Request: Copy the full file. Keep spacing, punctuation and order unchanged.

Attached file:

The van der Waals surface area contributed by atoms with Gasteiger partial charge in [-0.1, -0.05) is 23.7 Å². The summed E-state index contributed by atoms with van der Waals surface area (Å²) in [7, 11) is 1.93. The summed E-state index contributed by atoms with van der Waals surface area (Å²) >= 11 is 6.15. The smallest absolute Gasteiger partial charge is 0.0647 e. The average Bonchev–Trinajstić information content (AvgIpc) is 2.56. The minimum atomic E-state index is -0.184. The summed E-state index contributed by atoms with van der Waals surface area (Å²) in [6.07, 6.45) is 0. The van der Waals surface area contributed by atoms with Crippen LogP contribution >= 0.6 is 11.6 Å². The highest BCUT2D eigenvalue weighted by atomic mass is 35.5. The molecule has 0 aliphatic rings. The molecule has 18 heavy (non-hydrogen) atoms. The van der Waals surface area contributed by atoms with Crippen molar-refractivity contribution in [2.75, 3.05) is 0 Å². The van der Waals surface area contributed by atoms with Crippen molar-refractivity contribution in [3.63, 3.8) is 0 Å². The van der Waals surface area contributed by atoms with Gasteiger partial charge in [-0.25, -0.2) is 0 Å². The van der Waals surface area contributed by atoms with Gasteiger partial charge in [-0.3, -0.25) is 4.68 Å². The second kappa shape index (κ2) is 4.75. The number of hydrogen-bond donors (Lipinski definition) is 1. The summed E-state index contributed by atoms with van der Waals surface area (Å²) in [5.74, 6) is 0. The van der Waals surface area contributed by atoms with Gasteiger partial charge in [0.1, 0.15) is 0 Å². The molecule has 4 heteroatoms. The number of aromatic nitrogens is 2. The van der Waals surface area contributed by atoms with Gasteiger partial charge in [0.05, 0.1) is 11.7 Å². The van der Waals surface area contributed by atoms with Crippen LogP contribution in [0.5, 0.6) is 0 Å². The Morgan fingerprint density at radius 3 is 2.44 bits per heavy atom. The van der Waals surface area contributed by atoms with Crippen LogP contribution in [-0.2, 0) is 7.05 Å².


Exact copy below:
The van der Waals surface area contributed by atoms with Gasteiger partial charge in [-0.1, -0.05) is 23.7 Å². The summed E-state index contributed by atoms with van der Waals surface area (Å²) in [7, 11) is 1.93. The summed E-state index contributed by atoms with van der Waals surface area (Å²) >= 11 is 6.15. The smallest absolute Gasteiger partial charge is 0.0647 e. The average Bonchev–Trinajstić information content (AvgIpc) is 2.56. The minimum atomic E-state index is -0.184. The summed E-state index contributed by atoms with van der Waals surface area (Å²) in [6.07, 6.45) is 0. The van der Waals surface area contributed by atoms with Crippen LogP contribution >= 0.6 is 11.6 Å². The highest BCUT2D eigenvalue weighted by atomic mass is 35.5. The molecule has 0 aliphatic rings. The molecule has 18 heavy (non-hydrogen) atoms. The van der Waals surface area contributed by atoms with Crippen molar-refractivity contribution in [2.75, 3.05) is 0 Å². The van der Waals surface area contributed by atoms with Crippen molar-refractivity contribution in [3.63, 3.8) is 0 Å². The van der Waals surface area contributed by atoms with Gasteiger partial charge in [-0.25, -0.2) is 0 Å². The van der Waals surface area contributed by atoms with Gasteiger partial charge in [-0.3, -0.25) is 4.68 Å². The second kappa shape index (κ2) is 4.75. The number of hydrogen-bond donors (Lipinski definition) is 1. The summed E-state index contributed by atoms with van der Waals surface area (Å²) in [5.74, 6) is 0. The van der Waals surface area contributed by atoms with Gasteiger partial charge in [0.1, 0.15) is 0 Å². The molecule has 4 heteroatoms. The number of aromatic nitrogens is 2. The van der Waals surface area contributed by atoms with Gasteiger partial charge in [0.05, 0.1) is 11.7 Å². The van der Waals surface area contributed by atoms with Crippen LogP contribution in [0.5, 0.6) is 0 Å². The Morgan fingerprint density at radius 3 is 2.44 bits per heavy atom. The van der Waals surface area contributed by atoms with Crippen LogP contribution in [-0.2, 0) is 7.05 Å².